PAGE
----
My greatest strength is… “brutal efficiency” – at least, that’s what I’ve been told. I have an unmatched ability to pump out a large amount of high-quality work very fast, with little need for rework.
My productivity hack is… to work in short bursts. The human mind can only concentrate on the same task for so long before it gets overworked. I do 30 mins on, 10 mins off. The ‘off’ could be a walk around the block or a tea break.
I’d describe my leadership style as… visionary, rational and determined. My support team and partners know I am driven by putting ideas into action.
I manage my stress by… walking in nature. I’m very fortunate I live within walking distance of lush parklands and the ocean. Other stress management techniques are essential oil on pressure points, getting a massage, bouncing ideas off a trusted confidant and, ever the action-taker, drafting a mitigation plan to reduce said stressor!
A good day is… when I feel I have made a difference, and when others have made a difference to me.
A good meeting is… when values are aligned and you share a passion for making an impact. It’s a tell-tale sign as my energy levels are high! I’m a bad actress – you can tell when I don’t vibe with someone.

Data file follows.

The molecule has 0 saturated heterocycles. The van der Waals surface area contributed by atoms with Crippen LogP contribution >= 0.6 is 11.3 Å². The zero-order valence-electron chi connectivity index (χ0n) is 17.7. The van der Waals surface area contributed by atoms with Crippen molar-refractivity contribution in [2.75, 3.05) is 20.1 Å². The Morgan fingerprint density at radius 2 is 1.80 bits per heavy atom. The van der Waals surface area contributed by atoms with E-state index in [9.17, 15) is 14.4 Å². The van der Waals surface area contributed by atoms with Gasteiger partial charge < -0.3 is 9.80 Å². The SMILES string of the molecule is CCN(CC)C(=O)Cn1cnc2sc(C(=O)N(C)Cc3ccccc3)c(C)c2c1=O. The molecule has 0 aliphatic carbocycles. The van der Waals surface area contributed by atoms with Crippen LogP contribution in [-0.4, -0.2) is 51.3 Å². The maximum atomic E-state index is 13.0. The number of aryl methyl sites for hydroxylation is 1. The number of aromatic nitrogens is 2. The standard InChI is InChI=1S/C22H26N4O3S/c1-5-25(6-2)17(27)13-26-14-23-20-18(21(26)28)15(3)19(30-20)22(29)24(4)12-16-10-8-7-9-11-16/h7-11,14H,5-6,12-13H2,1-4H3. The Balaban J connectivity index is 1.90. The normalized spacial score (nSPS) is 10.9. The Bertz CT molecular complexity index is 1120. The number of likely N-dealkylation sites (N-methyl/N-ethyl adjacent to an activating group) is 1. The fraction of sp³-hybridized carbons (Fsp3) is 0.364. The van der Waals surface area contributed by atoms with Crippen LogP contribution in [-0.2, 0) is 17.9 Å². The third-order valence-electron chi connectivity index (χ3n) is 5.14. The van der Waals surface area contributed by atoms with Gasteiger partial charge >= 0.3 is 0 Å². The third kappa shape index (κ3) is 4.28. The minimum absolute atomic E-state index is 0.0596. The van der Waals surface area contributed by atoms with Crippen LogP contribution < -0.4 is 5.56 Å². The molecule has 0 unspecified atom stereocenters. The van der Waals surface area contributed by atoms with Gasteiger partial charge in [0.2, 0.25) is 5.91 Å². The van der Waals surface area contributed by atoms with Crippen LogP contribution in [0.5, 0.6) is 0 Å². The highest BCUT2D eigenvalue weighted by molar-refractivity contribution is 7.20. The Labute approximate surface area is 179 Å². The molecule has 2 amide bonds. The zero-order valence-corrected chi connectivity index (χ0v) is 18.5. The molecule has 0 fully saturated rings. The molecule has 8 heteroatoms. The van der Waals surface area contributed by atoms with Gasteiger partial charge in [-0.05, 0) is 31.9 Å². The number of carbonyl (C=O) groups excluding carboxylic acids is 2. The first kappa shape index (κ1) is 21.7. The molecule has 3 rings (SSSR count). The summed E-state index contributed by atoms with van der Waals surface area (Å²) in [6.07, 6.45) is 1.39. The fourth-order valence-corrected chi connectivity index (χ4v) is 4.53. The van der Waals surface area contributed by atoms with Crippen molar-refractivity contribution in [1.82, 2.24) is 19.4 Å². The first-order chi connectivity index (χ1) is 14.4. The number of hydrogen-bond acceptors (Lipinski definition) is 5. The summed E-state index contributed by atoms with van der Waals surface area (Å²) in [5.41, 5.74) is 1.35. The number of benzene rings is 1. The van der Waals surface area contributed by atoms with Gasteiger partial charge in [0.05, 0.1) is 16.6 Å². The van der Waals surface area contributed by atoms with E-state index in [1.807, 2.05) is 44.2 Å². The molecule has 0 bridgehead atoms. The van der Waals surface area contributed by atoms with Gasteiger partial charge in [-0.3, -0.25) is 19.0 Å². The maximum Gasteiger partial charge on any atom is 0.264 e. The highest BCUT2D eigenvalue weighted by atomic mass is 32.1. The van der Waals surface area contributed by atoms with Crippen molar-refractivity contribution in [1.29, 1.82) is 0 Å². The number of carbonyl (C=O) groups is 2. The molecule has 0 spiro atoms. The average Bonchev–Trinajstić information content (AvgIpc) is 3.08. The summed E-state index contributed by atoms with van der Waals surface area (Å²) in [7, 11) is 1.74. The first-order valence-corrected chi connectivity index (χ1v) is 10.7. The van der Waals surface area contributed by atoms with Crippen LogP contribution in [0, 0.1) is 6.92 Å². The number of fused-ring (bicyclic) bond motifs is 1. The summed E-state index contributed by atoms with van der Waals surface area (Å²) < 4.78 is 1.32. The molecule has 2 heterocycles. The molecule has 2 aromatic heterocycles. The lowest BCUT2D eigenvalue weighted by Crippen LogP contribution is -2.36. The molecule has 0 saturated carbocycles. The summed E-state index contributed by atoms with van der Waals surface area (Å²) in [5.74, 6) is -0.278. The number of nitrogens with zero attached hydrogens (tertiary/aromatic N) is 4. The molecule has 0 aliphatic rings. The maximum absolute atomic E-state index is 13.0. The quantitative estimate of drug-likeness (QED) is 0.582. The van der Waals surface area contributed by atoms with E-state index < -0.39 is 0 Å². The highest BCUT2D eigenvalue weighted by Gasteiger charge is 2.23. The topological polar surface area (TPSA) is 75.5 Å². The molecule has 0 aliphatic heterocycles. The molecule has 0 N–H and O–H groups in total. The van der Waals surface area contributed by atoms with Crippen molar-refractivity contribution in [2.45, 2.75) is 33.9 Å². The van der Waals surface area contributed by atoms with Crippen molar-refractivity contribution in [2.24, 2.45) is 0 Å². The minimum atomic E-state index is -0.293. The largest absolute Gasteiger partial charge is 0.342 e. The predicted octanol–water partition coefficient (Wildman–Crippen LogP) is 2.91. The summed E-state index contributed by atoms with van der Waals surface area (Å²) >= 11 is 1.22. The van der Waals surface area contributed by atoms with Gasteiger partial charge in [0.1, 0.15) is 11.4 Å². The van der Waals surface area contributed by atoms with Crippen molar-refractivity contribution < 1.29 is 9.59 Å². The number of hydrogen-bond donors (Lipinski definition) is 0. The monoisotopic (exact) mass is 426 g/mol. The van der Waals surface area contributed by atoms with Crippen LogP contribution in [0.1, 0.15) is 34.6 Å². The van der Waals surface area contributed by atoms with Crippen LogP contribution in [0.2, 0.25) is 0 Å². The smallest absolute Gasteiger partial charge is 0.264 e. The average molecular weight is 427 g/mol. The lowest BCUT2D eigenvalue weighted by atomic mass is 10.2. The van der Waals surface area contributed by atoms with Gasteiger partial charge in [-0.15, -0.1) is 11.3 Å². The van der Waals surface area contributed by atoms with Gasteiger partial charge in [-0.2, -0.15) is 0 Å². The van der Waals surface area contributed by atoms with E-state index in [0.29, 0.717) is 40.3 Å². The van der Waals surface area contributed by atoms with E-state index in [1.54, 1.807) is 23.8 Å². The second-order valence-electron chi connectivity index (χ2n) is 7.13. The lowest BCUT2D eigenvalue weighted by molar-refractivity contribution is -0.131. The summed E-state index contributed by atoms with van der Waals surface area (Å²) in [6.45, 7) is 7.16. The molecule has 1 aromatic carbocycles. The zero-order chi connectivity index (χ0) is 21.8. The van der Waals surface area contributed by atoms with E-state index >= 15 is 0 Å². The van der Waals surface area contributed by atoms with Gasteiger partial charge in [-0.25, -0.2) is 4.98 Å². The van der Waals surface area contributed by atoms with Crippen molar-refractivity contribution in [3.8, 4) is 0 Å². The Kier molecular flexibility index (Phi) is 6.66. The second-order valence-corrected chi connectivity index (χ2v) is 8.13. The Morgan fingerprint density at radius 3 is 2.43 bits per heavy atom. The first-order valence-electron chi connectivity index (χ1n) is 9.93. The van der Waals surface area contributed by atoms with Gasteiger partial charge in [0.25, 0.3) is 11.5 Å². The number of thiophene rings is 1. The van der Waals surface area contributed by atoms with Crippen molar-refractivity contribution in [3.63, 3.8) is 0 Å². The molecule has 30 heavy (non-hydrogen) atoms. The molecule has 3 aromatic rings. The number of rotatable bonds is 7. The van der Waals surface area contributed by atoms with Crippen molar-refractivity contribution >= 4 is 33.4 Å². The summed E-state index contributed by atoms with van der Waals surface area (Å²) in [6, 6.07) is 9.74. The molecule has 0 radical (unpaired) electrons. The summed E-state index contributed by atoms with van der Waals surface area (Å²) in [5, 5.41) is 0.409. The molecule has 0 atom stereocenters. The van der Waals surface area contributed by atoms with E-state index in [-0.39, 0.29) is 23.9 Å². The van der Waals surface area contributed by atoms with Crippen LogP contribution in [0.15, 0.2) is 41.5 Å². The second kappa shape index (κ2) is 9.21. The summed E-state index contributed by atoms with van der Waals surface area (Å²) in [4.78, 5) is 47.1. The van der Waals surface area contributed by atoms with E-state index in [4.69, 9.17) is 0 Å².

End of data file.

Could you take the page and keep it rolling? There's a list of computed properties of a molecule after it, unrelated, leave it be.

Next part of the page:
A good service is… when you’re welcomed so warmly, it’s like coming home. They know your preferences, it’s like they can read your mind. The best example comes from staying at the Matild Palace in Budapest. On day one I asked for a small jug of oat milk for my coffee. I stayed for a week. From day two onwards there was a jug of oat milk every morning. They surprised me with a birthday cake on my birthday and, knowing I was vegan, they wrote a handwritten note about its ingredients and that they used chestnuts as they heard that was my favourite nut. It’s crazy. Not because of the attention to detail, but because this was my first time staying there and they made me feel like a VIP. In all my years staying at Hyatts and Westins, they’ve never done anything remotely close.
The most rewarding part of my job is… seeing the fruits of my labour come alive in different countries and formats: a 4D avatar in the metaverse; an interactive change leadership video game; real-life facilitation and consulting with global clients done remotely and in person.
And the hardest part is… it’s human nature to resist change, even when the change benefits the business. People always have their guard up, and it takes a while for them to lower it. I’ve had people yell inches away from my face because they were losing car parking privileges due to an organisational change. It’s crazy when people’s ‘fight’ response is activated. It used to be hard to not take it personally, but it’s water off a duck’s back now.
My favourite piece of business advice is… Never give up. Perseverance is key to building a business. It is a long journey, but a journey you can call your own.